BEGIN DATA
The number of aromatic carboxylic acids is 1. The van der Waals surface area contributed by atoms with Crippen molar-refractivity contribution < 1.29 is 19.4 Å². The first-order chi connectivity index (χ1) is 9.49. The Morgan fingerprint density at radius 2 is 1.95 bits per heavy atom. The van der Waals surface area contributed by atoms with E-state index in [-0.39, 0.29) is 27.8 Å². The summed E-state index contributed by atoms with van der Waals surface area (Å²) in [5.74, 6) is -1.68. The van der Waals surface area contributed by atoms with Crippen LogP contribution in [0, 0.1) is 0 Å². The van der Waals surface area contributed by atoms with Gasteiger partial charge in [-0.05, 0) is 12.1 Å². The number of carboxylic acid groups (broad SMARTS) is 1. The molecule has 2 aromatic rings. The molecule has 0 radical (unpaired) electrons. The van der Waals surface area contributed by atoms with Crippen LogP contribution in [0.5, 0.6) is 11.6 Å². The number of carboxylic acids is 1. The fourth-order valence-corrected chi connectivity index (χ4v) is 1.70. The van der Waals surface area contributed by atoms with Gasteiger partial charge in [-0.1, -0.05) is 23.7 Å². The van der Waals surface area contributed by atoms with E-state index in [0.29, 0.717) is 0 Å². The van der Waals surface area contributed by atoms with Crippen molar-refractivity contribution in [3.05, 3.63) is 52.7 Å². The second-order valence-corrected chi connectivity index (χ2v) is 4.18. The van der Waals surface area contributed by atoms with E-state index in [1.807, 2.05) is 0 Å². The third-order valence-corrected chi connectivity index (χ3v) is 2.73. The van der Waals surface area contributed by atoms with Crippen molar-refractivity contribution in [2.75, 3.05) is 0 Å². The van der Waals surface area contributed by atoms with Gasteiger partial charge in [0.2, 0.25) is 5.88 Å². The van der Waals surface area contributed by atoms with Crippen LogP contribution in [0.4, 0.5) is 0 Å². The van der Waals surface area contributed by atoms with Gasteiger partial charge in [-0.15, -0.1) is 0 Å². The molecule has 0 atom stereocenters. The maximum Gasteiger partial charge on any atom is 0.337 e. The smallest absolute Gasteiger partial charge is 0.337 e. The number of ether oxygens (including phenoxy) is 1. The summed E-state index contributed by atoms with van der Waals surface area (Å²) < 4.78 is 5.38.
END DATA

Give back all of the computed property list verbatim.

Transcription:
The number of aromatic carboxylic acids is 1. The van der Waals surface area contributed by atoms with Crippen molar-refractivity contribution < 1.29 is 19.4 Å². The first-order chi connectivity index (χ1) is 9.49. The Morgan fingerprint density at radius 2 is 1.95 bits per heavy atom. The van der Waals surface area contributed by atoms with E-state index in [-0.39, 0.29) is 27.8 Å². The summed E-state index contributed by atoms with van der Waals surface area (Å²) in [5.74, 6) is -1.68. The van der Waals surface area contributed by atoms with Crippen LogP contribution in [0, 0.1) is 0 Å². The van der Waals surface area contributed by atoms with Gasteiger partial charge in [-0.05, 0) is 12.1 Å². The number of carboxylic acid groups (broad SMARTS) is 1. The molecule has 2 aromatic rings. The molecule has 0 radical (unpaired) electrons. The van der Waals surface area contributed by atoms with Crippen LogP contribution in [0.5, 0.6) is 11.6 Å². The number of carboxylic acids is 1. The fourth-order valence-corrected chi connectivity index (χ4v) is 1.70. The van der Waals surface area contributed by atoms with Gasteiger partial charge in [-0.1, -0.05) is 23.7 Å². The van der Waals surface area contributed by atoms with E-state index in [0.29, 0.717) is 0 Å². The van der Waals surface area contributed by atoms with Crippen molar-refractivity contribution in [3.05, 3.63) is 52.7 Å². The second-order valence-corrected chi connectivity index (χ2v) is 4.18. The van der Waals surface area contributed by atoms with E-state index in [1.807, 2.05) is 0 Å². The third-order valence-corrected chi connectivity index (χ3v) is 2.73. The van der Waals surface area contributed by atoms with Crippen molar-refractivity contribution in [2.75, 3.05) is 0 Å². The van der Waals surface area contributed by atoms with Gasteiger partial charge in [0.2, 0.25) is 5.88 Å². The van der Waals surface area contributed by atoms with Crippen LogP contribution in [0.4, 0.5) is 0 Å². The van der Waals surface area contributed by atoms with Gasteiger partial charge in [-0.15, -0.1) is 0 Å². The molecule has 0 atom stereocenters. The maximum Gasteiger partial charge on any atom is 0.337 e. The smallest absolute Gasteiger partial charge is 0.337 e. The number of ether oxygens (including phenoxy) is 1. The summed E-state index contributed by atoms with van der Waals surface area (Å²) < 4.78 is 5.38.